Millions of Years Ago
“This is my friend, Mrs. Goldade. She’s here to help out today…She and I met when our kids were born. When do you think that was?” “MILLIONS OF YEARS AGO!” shouted one eager little guy. Oh yeah, you have to love first grade! In this article, I’ll share how I saw movement appropriately incorporated into the morning and the #1 strategy I used on an individual basis with these first graders.
The kiddos were encouraged to get into PACE upon arrival; see here for free resource. I was thrilled that they were familiar with this Brain Gym warm-up activity. I watched children fill their individual water bottles. They proceeded with Brain Buttons and then moved right into Cross Crawling. The teacher verbally recognized those sitting in Hook-ups while modeling it herself.
Learning a new Brain Gym® movement made it a special day indeed. After three months, they already knew 23 of the 26 movements; the poster on the wall used to be covered with post-it notes and today it was time to uncover the Rocker. I joined five children on the back rug and the others remained on the front rug. While we may think rocking on our bum from side to side is effortless, it was NOT easy for everyone. Some couldn’t figure out how to support their upper body while moving their lower body. (Hint: Tighten the core.) Figuring out how to move intentionally is a learning opportunity.
Small Groups = Big Movements
During small group work, I immediately discovered I would actively participate in the class, rather than simply observe. I had a photo cheat sheet where I wrote a descriptor next to each child’s name; for example, the boy wearing the spiderman hoodie was Spiderman and a girl was braid in hair. By the end of the morning, some of the better readers had great fun deciphering my handwriting. It showed them purposeful note taking! But what happens during small group work?
Kids moved. One small group had iPad time while another group had teacher time. The third group could work on spelling or writing. One little friend benefited from encouragement to focus on the worksheet in between his copious nose-blowing sessions. Other friends simply needed a curious adult to ask what they were supposed to be doing. I wrote in my notes how green shirt chose to crawl in a basket to work while green/gray guy crawled into and then on top of a crate to read. Striped shirt girl had a pillow that she laid on and over in what appeared to be misbehaving. As I breathed before intervening, she announced to the world that there were 41 titles on the back cover. She was counting while rolling over the pillow! I asked her to read to me and we spent some quality time on our tummies.
Chimes. It sounded like summertime outside. The children froze and heard that it was time for large group at the rug. Movement continued. They clapped and tapped their way through a syllable lesson. I sat closer to the rug this time and tapped a cha, cha pattern on one wiggler’s outer shoulders/upper arms. He relaxed.
When the next small group session occurred, I joined blue with maroon on the floor. Go Dog Go was his book of choice. He appears to read but is really using picture cues to make educated guesses at this time. Little did I know he is a recent immigrant and just learning English. He got called out to a specialist so I meandered over to a friend with a lot of energy. Red and black stripe was intermittently reading a book while also talking to many other friends. I began tapping the cha cha rhythm on his back and he read the entire book to me!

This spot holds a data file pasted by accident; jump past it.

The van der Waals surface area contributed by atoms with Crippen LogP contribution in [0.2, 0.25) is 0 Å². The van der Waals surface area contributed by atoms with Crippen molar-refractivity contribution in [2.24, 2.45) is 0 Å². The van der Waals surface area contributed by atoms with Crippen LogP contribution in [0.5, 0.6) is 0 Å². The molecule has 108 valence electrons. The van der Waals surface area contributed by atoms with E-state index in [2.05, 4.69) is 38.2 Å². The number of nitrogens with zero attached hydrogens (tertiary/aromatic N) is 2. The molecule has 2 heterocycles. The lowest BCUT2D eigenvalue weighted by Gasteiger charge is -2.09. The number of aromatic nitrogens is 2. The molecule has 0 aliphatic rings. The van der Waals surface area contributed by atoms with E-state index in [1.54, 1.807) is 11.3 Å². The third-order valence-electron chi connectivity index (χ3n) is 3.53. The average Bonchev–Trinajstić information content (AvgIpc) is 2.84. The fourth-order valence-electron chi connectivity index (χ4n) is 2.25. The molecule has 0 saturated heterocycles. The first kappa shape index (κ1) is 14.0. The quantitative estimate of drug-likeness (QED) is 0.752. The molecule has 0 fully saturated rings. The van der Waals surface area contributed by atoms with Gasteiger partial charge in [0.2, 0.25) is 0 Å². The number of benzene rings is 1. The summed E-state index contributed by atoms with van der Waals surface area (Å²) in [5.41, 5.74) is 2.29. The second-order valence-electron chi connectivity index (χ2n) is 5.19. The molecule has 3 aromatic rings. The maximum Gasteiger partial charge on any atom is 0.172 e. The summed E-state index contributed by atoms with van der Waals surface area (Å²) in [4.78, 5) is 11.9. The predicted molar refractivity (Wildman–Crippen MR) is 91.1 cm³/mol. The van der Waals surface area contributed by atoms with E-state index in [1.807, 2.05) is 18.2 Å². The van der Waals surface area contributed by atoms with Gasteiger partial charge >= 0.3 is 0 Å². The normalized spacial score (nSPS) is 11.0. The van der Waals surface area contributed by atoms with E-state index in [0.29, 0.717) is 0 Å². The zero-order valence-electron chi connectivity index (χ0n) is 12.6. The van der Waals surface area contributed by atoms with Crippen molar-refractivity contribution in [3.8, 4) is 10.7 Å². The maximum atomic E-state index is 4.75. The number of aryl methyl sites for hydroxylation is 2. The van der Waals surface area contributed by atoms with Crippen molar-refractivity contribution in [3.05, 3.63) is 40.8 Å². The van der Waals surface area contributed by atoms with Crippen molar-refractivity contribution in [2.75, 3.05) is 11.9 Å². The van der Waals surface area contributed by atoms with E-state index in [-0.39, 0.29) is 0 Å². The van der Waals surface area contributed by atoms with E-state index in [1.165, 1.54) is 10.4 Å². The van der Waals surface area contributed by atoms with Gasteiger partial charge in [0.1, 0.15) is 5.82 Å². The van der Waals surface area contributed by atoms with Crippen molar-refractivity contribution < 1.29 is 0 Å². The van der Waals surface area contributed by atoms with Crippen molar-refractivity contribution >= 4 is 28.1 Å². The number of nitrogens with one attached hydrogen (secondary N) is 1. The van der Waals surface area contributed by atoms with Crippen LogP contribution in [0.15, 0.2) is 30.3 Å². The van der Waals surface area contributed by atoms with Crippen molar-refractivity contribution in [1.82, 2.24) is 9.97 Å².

Afterwards, the teacher asked me why I tapped the cha, cha, cha-cha-cha rhythm. I do not know why. I have learned over the years to trust what shows up in my brain and go with it. So today was all about: slow, slow, quick-quick-quick. Some kids received that on their backs and others received it on their outer arms. Each one relaxed and focused. In searching for the “why” I remember learning the cha-cha rhythm is similar to our body rhythms. Soothing. It provided safe touch, which some of these kids need. And it is a pattern. I’d dare say most of our educational subjects involve patterns (skip counting, consonant-vowel-consonant, article/adjective/noun/verb, etc). So, perhaps receiving a tactile pattern in the form of a cha cha tap preps these kids for learning.
Immigration, Second Language, Incarceration, Poverty
In summary, I spent a wonderful morning in a first grade classroom with twenty-two little people. I knew nothing about any of them. Two hours later I know one is a new arrival from Senegal, another just returned from Mexico, one’s mom is in jail, and a number of them are learning English as a Second Language (ESL). Most qualify for free or reduced lunch. Many cannot sit on the rug and attend to the teacher for more than mere seconds.
Weeks ago the teacher asked, “Would you come observe my first grade classroom?” Sure. It might help my writing and my teaching. As I was leaving, the teacher hugged me and said it was the most relaxed she’s felt in a long time AND the children were the best behaved in weeks. She asked if I found it worthwhile. Um, I can’t wipe the smile off my face. I had a wonderful time and am excited to return for round 2, even if they do think I could be “millions of years” old.